If you hear that the government may be requiring utility easements for a project in your area, we can help you calculate the potential value of the utility easement for your property. Call us today at 1-877-393-4990.
Is it bad to have a drainage easement on your property?
While drainage easements may help control water run-off in the community, they can be detrimental to the value and your usage of your private property.
Drainage easements allow the government the right to access your property and/or drainage infrastructure (such as a drainage ditch, creek, or culvert) and alter it in order to address a water-related issue, like drainage of a road project or storm water flooding.
Sometimes, the government may need to dig a ditch or build a retention pond on your property. Sometimes, they may even require a property owner to allow water runoff to flow freely over their property.
Because this type of permanent easement is generally attached to your property, it is very important to seek compensation for all possible impacts to your property during the eminent domain process to take the easement. The government rarely provides additional compensation after a drainage easement contract is signed. An experienced eminent domain attorney can help you anticipate and calculate the potential costs of having a drainage easement on your property.
Is it bad to have a sewer easement on your property?
Sewer easements, like utility easements and drainage easements, restrict property owners’ usage of their land and can negatively affect the value of their property.
Sewer easements are a type of utility easement that are required by the government for the installation of sewer pipelines and their ongoing inspection and maintenance. While sewer easements generally benefit the public, they don’t necessarily help improve your property’s value.
As with other utility easements, the government is allowed to change its mind about how it will use the land subject to a permanent sewer easement, so what you are agreeing to now may change in the future. North Carolina law states that the government is required to compensate you for a sewer easement, but the amount is up for negotiation.
Experience in anticipating and calculating the cost implications of having a sewer easement on your land is one of the many examples of how an eminent domain attorney can help property owners. Contact us online today to talk to our eminent domain team about your easement issue.
Does my property have an easement?
There are several ways to find out if your property, or a property you are considering purchasing, has an easement.
To check for an easement, you can:
- Contact the local utility companies and ask if they have any easements on the property.
- Check with the county clerk or county land records office to find out whether the prior deed shows an easement. Request to look at a map of easement locations.
- Obtain a survey of the property to see if there are any easements and where they are located.
- Request a title search from a title company to uncover any easements.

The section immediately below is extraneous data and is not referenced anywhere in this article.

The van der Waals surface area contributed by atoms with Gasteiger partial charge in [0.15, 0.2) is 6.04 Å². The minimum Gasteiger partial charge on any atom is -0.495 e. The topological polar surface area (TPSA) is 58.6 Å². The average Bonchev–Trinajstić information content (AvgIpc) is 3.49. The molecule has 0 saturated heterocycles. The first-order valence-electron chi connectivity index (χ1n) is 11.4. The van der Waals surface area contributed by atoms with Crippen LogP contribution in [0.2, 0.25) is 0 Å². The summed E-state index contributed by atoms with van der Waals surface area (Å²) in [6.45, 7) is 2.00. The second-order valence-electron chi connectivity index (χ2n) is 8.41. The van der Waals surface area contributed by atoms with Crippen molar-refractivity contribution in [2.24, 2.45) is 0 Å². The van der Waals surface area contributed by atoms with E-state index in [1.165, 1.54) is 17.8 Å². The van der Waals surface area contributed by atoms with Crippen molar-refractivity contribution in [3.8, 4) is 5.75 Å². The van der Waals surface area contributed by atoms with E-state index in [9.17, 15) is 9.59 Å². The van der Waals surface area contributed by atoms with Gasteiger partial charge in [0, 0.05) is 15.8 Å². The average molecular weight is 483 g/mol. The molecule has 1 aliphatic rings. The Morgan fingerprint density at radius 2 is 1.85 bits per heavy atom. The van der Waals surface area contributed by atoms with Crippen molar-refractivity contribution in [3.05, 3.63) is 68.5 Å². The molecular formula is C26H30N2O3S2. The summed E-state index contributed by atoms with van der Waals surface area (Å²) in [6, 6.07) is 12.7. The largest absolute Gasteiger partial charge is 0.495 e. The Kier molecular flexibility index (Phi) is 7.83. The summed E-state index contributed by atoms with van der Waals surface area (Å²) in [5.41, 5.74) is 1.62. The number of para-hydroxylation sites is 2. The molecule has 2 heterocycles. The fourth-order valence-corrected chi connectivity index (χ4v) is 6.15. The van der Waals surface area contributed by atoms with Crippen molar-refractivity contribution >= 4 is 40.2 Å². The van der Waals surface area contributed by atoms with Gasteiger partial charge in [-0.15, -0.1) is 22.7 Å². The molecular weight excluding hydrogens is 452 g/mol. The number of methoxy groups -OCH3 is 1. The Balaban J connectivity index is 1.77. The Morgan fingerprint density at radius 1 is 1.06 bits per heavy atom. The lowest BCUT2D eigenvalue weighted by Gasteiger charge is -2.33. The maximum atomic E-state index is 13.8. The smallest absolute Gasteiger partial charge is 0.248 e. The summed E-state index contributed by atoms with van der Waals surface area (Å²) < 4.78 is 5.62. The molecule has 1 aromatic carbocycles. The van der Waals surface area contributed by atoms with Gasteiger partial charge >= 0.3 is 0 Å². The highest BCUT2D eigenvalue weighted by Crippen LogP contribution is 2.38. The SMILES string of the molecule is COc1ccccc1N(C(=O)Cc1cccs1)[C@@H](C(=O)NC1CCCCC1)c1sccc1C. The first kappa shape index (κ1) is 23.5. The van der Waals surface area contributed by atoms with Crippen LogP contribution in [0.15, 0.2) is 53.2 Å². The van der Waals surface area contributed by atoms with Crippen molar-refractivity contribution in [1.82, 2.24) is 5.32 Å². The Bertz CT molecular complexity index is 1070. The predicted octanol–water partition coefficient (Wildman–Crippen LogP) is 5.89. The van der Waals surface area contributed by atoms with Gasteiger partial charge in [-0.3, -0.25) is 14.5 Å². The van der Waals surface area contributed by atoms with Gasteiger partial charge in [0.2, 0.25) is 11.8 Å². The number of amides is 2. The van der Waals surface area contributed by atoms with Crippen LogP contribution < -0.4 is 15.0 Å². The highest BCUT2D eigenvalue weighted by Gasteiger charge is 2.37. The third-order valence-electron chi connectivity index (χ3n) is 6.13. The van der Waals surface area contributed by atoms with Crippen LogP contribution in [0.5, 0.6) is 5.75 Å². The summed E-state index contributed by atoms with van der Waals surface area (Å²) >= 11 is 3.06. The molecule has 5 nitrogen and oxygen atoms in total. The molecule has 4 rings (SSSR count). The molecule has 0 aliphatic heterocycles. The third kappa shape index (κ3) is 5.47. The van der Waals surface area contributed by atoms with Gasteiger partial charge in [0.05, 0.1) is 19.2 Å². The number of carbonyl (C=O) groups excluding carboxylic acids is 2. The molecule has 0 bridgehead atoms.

- Obtain and review the warranty deed from the previous owner which should list any easements on the property.
How an attorney can help you protect your property easement rights
If you are considering purchasing or own property with a potential easement, your attorney can:
- explain what the easement holder is allowed to do and not allowed to do on your property
- help you fight any actions of the easement holder that exceed the easement contract
- outline your rights and responsibilities as the property owner
- answer your specific questions, such as “Are you allowed to build a fence or structure on an easement?” and if not, “How close can you build to an easement?”
If you own land and hear talk that upcoming easements may be headed your way, we can help you assess the value of an easement on your property.
To investigate any losses you may experience due to the easement, we’ll consider the:
- current and potential future use of the land
- impact of the easement on your use and enjoyment of the land
- impact of the easement on your property value
When you’re faced with an easement, we can:
- help you understand and interpret the language in the easement contract
- help protect your property rights
- seek maximum compensation for the easement
- make your case with the DOT and even take your case to court if necessary
Get a free case evaluation from the NC Eminent Domain Law Firm
Our firm is led by four former Assistant Attorneys General who have handled some of the largest and most important cases for the NCDOT. They have brought this inside knowledge and experience to our firm to help clients facing eminent domain takings. Since we’ve been in business, we’ve increased the initial offer for our clients by 3x.1
Our team knows the ins-and-outs of property easement agreements, and we fight to try to ensure that our clients don’t give up more than they must. Read how we helped one businessman facing a permanent utility easement increase the original NCDOT offer by 10x.1
If you are facing an eminent domain easement, contact us today to get your specific case evaluated at no cost and no obligation. Not only is the case evaluation free, there is no hourly fee to hire us. This means it does not cost you more to have us begin protecting your rights and looking out for your best interests as early as possible.
And we even advance the costs of your case, including obtaining appraisals and hiring experts as needed.
If your property is in its crosshairs, the government must make an offer of just compensation for the easement on your property. If we can’t get the government to increase its compensation offer to you, you pay us no fee. Guaranteed.
The following is an example of an eminent domain case with a contingency fee: